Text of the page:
What Would Ben Graham Buy?

TheStreet.com

NEW YORK (TheStreet) -- One of my early Street.com columns focused on identifying companies that the father of value investing and one of my investment heroes, Ben Graham, might be looking at if he were still alive and managing money.

The criteria for this search were based Graham's technique of identifying stocks for the "Defensive Investor," which he described in the his must-read book, "Intelligent Investor."

While I have modified Graham's criteria slightly, the principles and objectives are still the same:

1. Adequate Size: Graham excluded smaller companies; I've set the minimum market cap at $1 billion.

2. Strong Financial Condition: Minimum current ratio of 2; long-term debt must be less than working capital.

3. Earnings Stability: Graham required positive earnings for at least 10 consecutive years: I am using seven years.


4. Dividends: Graham required "uninterrupted" dividends for at least 20 years; I am using seven years here as well.

5. Earnings Growth: Graham sought a minimum increase of 33% in earnings per share in the past 10 years; I am using a minimum compounded annual growth rate in earnings of 5% over seven years.

6. Moderate Price Earnings Ratio: Average PE ratios should be less than 15 over the past three years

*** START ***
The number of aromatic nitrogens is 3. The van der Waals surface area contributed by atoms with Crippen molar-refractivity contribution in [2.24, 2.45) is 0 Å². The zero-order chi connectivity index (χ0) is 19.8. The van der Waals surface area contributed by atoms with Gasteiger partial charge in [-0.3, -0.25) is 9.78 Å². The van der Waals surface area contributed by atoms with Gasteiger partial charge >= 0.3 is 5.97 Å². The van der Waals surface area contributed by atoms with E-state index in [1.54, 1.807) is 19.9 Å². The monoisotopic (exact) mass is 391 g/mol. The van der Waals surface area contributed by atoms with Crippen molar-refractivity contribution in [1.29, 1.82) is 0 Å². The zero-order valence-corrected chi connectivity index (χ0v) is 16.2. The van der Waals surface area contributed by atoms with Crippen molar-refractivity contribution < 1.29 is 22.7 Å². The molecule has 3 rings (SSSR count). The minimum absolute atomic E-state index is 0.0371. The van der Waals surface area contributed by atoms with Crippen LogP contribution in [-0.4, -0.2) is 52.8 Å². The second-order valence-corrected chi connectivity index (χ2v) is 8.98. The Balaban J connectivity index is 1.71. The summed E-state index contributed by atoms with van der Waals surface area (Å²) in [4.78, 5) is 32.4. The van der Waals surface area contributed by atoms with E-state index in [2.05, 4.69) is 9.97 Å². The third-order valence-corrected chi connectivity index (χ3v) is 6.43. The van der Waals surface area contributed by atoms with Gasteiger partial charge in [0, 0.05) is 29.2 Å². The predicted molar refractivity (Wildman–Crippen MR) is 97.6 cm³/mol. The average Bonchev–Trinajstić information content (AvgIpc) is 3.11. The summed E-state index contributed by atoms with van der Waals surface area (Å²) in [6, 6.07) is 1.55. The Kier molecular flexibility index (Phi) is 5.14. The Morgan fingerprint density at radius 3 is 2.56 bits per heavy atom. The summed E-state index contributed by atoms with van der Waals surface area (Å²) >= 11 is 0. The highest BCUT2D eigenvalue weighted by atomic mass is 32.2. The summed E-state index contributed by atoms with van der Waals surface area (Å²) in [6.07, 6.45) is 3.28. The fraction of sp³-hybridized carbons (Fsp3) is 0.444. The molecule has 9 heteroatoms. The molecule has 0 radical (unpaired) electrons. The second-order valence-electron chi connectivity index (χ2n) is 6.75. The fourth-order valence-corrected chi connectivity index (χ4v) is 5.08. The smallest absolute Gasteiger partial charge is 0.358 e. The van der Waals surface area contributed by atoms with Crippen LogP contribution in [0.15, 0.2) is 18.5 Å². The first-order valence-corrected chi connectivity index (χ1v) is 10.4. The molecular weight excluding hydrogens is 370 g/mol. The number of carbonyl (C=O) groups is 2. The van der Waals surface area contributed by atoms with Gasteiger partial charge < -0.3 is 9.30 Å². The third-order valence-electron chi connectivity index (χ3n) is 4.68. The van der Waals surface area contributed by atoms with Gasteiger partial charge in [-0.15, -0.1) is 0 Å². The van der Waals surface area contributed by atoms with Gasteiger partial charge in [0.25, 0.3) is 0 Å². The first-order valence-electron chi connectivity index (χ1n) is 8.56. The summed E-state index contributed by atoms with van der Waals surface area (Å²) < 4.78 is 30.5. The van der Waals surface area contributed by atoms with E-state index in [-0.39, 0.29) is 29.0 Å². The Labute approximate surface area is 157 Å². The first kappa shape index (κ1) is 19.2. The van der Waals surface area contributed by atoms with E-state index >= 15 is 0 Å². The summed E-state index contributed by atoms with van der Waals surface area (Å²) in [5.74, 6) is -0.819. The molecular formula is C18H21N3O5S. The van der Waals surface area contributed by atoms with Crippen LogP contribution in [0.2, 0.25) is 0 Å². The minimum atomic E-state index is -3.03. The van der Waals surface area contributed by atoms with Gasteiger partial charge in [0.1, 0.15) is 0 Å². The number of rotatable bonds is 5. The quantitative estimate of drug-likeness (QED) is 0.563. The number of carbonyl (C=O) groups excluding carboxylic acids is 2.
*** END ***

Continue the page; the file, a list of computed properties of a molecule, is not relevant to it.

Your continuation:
7. Moderate Ratio of Price to Assets: Graham sought companies with price to book ratios below 1.5 but would accept a higher PE ratio, if price to book was lower. This end result was that PE times Price to Book ratio should be less than 22.5.

8. Other: U.S. companies only; I excluded foreign companies and American Depository Receipts from the results.

The last time I ran this search in February there were just two names, Intel andCash America . Now there are five. While Intel does not make the cut this time, Cash America is a holdover.


The oil and gas industries are well represented with petroleum refiner HollyFrontier and contract driller Helmerich & Payne . The latter is a name that I've seen on several different value-related screens in recent years, and it currently trades for 10.5 times trailing earnings. Back in December, the company recently increased its quarterly dividend more than 100% from 7 cents to 15 cents. There is also CF Industries .

Grocery store chain Weis Markets , which operates 163 stores primarily in Pennsylvania, Maryland and New Jersey, also made the cut. This company has a great balance sheet, with $104 million or nearly $4 per share in cash and short-term investments, and no debt.

What makes this even more intriguing is the fact that the company owns 82 of its locations, unsecured by debt. Weis currently trades for about 13.5 times trailing earnings, and 1.41 times price to book value. The company's also yields a solid 2.9%.

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Finally, I'd urge any investor who has not yet read Graham's "Intelligent Investor" to grab a copy. Far from antiquated, the book is filled with investment wisdom that stands the test of time.

At the time of publication the author had no position in any of the stocks mentioned.

This article was written by an independent contributor, separate from TheStreet's regular news coverage.

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